Dr. Hoshi received his M.D. and Ph.D. from Kanazawa University School of Medicine, Japan. The Hoshi laboratory studies the function and regulation of the M-channel as a model system for understanding how low threshold voltage-gated channels contribute to higher brain functions such as learning and memory and also pathological states such as epilepsy. M-channel modulators have therapeutic potential for controlling pathological neuronal activity. Dr. Hoshi’s detailed analyses of the M-channel complex revealed that the KCNQ2 channel tethers several kinases and protein phosphatases as well as its direct binding to GPCRs. This receptor-ion channel complex is a fundamental regulatory mechanism, which is also important for the heart pacemaker channel, HCN4 channel. Dr. Hoshi recently discovered that the widely used anticonvulsant valproic acid acts by protecting the M-current from neuromodulators. Dr. Hoshi’s studies utilize molecular biology, electrophysiology, live cell FRET imaging and behavioral neuroscience.
Diana N. Krause, Ph.D.
Adjunct Professor of Pharmacology
Dr. Krause is recognized for her expertise on hormonal regulation of the cerebral circulation, in particular, the influence of estrogen and other sex steroid hormones on vasculature function and disorders such as stroke and headache. Her research group has made pioneering discoveries that give insight into why cerebrovascular physiology and pathology differ between males and females and over the course of the female lifespan, e.g., pre- vs. postmenopause. Dr. Krause is currently collaborating with investigators at the University of Lund, Sweden, on a promising novel treatment for stroke. She earned her Ph.D. in neuroscience from UCLA and has previous industry experience as Director of Pharmacology for Nelson Research (Irvine, CA). She currently is a consultant for the biotech company Edvince AB.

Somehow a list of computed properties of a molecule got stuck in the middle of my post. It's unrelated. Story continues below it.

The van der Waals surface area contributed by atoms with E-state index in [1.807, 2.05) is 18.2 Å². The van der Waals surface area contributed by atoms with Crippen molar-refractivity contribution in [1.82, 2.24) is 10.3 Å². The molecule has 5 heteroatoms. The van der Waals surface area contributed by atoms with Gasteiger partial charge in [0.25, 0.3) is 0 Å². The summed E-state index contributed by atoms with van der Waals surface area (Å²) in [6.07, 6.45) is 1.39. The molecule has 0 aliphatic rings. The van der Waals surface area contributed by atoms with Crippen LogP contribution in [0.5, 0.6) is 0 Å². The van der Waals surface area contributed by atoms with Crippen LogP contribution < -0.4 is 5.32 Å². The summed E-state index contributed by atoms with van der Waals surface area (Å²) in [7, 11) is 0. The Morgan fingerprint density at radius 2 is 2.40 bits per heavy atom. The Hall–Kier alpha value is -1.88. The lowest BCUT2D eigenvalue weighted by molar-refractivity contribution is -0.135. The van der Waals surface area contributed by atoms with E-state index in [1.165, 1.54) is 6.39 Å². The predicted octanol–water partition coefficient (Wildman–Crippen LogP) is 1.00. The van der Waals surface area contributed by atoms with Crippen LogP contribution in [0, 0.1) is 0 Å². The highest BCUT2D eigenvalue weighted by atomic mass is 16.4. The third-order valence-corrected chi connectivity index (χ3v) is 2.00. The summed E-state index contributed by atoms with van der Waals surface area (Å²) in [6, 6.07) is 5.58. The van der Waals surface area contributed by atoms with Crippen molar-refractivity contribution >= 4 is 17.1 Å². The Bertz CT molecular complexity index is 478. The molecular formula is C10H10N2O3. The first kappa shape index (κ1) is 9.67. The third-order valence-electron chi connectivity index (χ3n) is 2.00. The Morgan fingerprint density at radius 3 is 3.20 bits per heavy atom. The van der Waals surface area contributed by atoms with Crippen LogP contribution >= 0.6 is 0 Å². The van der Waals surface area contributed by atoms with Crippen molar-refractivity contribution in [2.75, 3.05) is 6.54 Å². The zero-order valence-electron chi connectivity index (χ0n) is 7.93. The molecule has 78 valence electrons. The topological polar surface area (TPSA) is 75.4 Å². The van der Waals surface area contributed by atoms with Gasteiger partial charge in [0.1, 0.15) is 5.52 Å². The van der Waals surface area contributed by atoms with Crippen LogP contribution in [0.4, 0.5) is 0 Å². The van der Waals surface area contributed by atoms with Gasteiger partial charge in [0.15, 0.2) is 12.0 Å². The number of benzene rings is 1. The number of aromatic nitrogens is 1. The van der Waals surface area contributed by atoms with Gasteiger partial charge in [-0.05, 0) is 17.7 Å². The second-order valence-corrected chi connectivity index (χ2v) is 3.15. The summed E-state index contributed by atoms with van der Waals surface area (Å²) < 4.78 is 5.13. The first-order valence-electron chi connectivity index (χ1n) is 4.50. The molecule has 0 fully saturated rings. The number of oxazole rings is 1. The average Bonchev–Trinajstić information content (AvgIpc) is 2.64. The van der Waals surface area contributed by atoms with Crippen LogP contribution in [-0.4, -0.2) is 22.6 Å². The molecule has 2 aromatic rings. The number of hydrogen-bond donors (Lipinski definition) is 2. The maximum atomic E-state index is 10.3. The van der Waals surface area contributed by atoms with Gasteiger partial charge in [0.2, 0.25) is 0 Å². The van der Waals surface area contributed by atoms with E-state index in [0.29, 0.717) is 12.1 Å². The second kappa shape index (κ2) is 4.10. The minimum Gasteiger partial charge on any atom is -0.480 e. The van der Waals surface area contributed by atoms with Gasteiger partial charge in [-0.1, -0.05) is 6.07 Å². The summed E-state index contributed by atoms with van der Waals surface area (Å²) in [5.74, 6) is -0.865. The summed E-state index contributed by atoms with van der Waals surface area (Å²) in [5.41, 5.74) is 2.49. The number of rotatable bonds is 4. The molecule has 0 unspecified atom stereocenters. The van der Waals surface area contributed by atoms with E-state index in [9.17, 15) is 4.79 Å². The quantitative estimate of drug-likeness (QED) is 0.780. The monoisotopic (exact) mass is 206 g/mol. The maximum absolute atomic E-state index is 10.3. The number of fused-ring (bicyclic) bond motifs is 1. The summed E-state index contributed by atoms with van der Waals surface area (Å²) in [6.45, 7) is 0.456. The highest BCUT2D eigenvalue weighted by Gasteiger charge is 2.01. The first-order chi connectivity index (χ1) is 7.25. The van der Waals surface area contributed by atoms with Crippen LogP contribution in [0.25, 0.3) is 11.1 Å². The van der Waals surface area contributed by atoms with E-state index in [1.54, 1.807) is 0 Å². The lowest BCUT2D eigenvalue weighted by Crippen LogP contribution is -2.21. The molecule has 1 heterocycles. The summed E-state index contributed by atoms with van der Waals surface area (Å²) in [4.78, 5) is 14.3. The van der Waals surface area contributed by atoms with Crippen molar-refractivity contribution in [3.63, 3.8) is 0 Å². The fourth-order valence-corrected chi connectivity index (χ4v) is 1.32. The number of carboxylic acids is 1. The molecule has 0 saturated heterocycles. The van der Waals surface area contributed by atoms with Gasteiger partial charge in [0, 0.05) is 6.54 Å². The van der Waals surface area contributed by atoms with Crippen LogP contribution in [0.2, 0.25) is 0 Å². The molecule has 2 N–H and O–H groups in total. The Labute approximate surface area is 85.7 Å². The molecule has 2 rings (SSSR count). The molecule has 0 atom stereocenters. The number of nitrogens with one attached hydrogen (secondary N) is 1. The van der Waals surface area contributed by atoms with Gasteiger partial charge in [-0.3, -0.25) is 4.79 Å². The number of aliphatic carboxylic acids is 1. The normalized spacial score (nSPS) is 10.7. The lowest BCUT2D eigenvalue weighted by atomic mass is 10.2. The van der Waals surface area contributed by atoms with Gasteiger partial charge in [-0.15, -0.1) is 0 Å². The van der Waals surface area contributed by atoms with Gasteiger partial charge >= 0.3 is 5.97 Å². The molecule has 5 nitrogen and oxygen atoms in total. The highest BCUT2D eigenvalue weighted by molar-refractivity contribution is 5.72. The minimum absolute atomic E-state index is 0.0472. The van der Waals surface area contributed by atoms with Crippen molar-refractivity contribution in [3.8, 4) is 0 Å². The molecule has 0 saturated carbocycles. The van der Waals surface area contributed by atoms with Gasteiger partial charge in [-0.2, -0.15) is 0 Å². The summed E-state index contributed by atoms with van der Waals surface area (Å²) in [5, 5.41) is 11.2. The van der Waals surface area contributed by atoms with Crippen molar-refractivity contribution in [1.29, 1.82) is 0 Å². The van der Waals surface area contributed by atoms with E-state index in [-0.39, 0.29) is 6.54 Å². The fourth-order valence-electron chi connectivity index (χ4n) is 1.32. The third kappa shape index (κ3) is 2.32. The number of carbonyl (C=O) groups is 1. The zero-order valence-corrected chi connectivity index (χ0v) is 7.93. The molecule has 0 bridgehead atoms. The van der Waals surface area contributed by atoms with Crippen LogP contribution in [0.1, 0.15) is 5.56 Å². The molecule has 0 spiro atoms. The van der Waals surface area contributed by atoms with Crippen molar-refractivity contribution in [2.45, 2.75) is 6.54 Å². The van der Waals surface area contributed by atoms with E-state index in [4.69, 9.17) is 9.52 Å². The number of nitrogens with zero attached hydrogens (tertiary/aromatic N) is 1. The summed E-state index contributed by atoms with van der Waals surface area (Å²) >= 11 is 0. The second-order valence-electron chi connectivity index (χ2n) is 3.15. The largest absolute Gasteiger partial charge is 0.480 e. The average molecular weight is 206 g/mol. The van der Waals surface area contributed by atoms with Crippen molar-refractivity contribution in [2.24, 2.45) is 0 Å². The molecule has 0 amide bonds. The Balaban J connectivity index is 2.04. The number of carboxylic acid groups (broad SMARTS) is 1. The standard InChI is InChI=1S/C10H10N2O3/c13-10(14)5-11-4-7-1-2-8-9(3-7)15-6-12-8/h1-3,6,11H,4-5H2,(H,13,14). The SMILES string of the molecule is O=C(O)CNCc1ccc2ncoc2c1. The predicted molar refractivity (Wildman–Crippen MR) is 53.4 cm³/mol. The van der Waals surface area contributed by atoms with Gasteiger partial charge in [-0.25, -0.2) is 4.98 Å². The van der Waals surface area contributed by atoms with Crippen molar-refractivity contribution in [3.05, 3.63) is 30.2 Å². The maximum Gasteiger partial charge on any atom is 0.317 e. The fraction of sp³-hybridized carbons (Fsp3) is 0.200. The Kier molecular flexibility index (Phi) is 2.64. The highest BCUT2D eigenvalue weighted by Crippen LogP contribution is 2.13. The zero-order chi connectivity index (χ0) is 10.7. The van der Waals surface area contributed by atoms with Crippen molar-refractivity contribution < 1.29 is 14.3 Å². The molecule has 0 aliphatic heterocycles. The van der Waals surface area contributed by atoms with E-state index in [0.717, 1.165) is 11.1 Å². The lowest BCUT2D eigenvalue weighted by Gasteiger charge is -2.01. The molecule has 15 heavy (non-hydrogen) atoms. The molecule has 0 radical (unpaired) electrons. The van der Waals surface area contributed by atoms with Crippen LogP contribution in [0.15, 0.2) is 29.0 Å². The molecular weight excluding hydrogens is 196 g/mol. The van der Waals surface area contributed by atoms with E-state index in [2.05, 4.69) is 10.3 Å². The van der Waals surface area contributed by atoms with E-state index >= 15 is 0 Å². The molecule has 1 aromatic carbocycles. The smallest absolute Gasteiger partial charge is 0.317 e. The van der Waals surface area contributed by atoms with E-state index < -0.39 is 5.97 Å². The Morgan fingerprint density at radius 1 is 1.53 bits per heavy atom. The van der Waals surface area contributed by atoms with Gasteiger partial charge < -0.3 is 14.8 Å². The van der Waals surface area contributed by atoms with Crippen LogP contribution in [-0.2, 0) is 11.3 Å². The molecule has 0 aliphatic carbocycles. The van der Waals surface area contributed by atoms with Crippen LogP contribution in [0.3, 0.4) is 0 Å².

Qun-Yong Zhou, Ph.D.
Professor of Pharmacology
Dr. Zhou has pioneered the research of prokineticins, a family of novel regulatory peptides that regulate diverse biological processes including gastrointestinal motility, pain perception, tumorigenesis and circadian rhythm. His group has developed potent and selective small molecule prokineticin antagonists with potential as therapeutic drugs for significant human disorders such as cancer, cerebral ischemic stroke, and mood disorders. Multiple approaches are used to elucidate the regulation of prokineticin ligands and receptors, including molecular biology, genetics, electrophysiology, and behavioral pharmacology. Dr. Zhou received a Pharmacy degree from Shanghai Medical University and a Ph.D. in Molecular Biology from Oregon Health Sciences University. He is the scientific founder of the biotech firm Kinexis and collaborates with Merck & Co.